* No sign Nile Revolution will nudge Syria to reform
* Syria’s agricultural heartland in crisis
* Not all in favour of change in complex Syrian society
By Khaled Yacoub Oweis
DAMASCUS, Jan 30 (Reuters) - On the surface all is calm in Syria, tightly ruled by the same authoritarian party for half a century, despite the upheaval in several of its Arab neighbours. Below, ordinary Syrians are quietly captivated by the tumult.
The government has barely commented on the six days of unprecedented protests against Egyptian President Hosni Mubarak, and its control over the media has stifled public reaction in a country struggling with similar poverty and unemployment.
“People are afraid to express an opinion, but between themselves they’re saying: ‘Mubarak be damned’,” said a man waiting for a haircut at a Damascus barber.
“What are the authorities waiting for? Are they waiting for instability to hit Syria before they act? Open the country up,” another man said. But there is no sign that the upheaval in Egypt will spark reform in Syria. Syria’s ruling hierarchy has moved swiftly to neutralise dissent since Tunisia’s uprising earlier this month which overthrew strongman Zine al-Abidine Ben Ali and inspired Egyptian protests against Mubarak’s 30-year rule.
The government raised a key fuel subsidy and tightened Internet controls, while a special security court jailed a 69-year-old leftist for seven years this month for discussing alternatives to the Baath Party’s monopoly on power.
Although Syria and Egypt have been at odds politically, backing different Palestinian and Lebanese factions, the two countries are ruled through emergency law and suffer an acute gap between rich and poor, widespread corruption and 10 percent unemployment estimated independently at least double that.
They have similar Gross Domestic Product per capita at around $2,500 and two great rivers -- Egypt the Nile and Syria the Euphrates. But water mismanagement has turned Syria’s eastern region that borders Iraq and Turkey into a dustbowl.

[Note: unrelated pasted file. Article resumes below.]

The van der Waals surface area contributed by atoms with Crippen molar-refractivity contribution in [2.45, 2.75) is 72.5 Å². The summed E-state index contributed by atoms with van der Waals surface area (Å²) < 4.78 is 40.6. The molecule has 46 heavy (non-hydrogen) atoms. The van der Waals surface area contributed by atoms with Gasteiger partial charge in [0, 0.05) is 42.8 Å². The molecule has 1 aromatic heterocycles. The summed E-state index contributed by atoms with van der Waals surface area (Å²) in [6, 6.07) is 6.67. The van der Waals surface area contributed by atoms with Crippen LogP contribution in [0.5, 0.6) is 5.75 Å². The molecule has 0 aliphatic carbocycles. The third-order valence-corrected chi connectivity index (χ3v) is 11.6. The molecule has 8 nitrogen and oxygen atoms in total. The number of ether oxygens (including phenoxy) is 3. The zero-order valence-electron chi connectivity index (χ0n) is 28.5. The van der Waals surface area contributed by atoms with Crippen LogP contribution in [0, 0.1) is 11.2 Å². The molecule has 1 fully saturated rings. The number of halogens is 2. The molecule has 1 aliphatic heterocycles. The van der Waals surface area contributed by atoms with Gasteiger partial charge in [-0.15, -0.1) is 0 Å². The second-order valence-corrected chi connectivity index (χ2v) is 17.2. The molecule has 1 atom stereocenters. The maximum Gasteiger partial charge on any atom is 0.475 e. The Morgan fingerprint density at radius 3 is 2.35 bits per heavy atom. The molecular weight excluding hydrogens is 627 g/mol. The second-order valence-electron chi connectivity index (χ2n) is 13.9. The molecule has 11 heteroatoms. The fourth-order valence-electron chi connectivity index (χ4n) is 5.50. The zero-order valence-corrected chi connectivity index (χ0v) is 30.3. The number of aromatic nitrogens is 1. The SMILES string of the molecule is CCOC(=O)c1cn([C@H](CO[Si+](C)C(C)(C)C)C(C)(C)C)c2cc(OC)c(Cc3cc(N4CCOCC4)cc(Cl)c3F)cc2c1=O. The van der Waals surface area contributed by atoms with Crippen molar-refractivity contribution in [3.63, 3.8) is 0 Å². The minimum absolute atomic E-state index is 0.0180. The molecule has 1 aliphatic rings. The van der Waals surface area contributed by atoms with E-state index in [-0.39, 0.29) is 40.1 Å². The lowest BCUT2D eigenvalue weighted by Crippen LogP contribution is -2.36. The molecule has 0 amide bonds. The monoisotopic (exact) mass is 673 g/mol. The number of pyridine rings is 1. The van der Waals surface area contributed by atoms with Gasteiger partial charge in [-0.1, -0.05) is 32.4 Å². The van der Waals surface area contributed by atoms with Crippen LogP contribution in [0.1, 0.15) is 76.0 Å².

The water crisis in the east, Syria’s agricultural heartland, has displaced hundreds of thousands of people over the past five years. Violent demonstrations by the ethnic Kurdish minority swept the east in 2004, resulting in scores of deaths.
A United Nations report last year said 800,000 people in the region were severely affected by lack of water and living in extreme poverty and “should be benefiting from much higher level of support than is now provided by the Syrian government”.
In a stark reminder of Syria’s wealth gap, the region produces all of the country’s output of 380,000 barrels of oil per day, down from a peak of 590,000 bpd in 2006.
“You have a lot of discontent, and many people of the east have found themselves dispossessed refugees and are now around major Syrian cities,” an unemployed Syrian engineer said.
A lawyer educated in Europe said the upheaval in Tunisia and Egypt shows that corruption is a difficult habit to stop, although “the billions of dollars officials and their cronies amass will not help them one single iota when their end comes”.
“Stop the corruption. Stop the thefts. When is enough enough? There seems never to be a limit,” he said.
But change is not favoured by all, with ordinary Syrians living in a complex society of myriad sects and ethnicities. Members of the professional class worry that shattering the current system could result in mob rule, due to low education standards and the erosion of the middle class in recent decades.
“At least we know who is ruling Syria now. If change comes it may not be the middle classes and people with Facebook accounts leading it,” a Syrian doctor with a practice in an upscale area of Damascus said.
“Our rulers have to rebuild the education system and clean up the judiciary, fast,” he said. “Syria is running out of time.”
Editing by Elizabeth Fullerton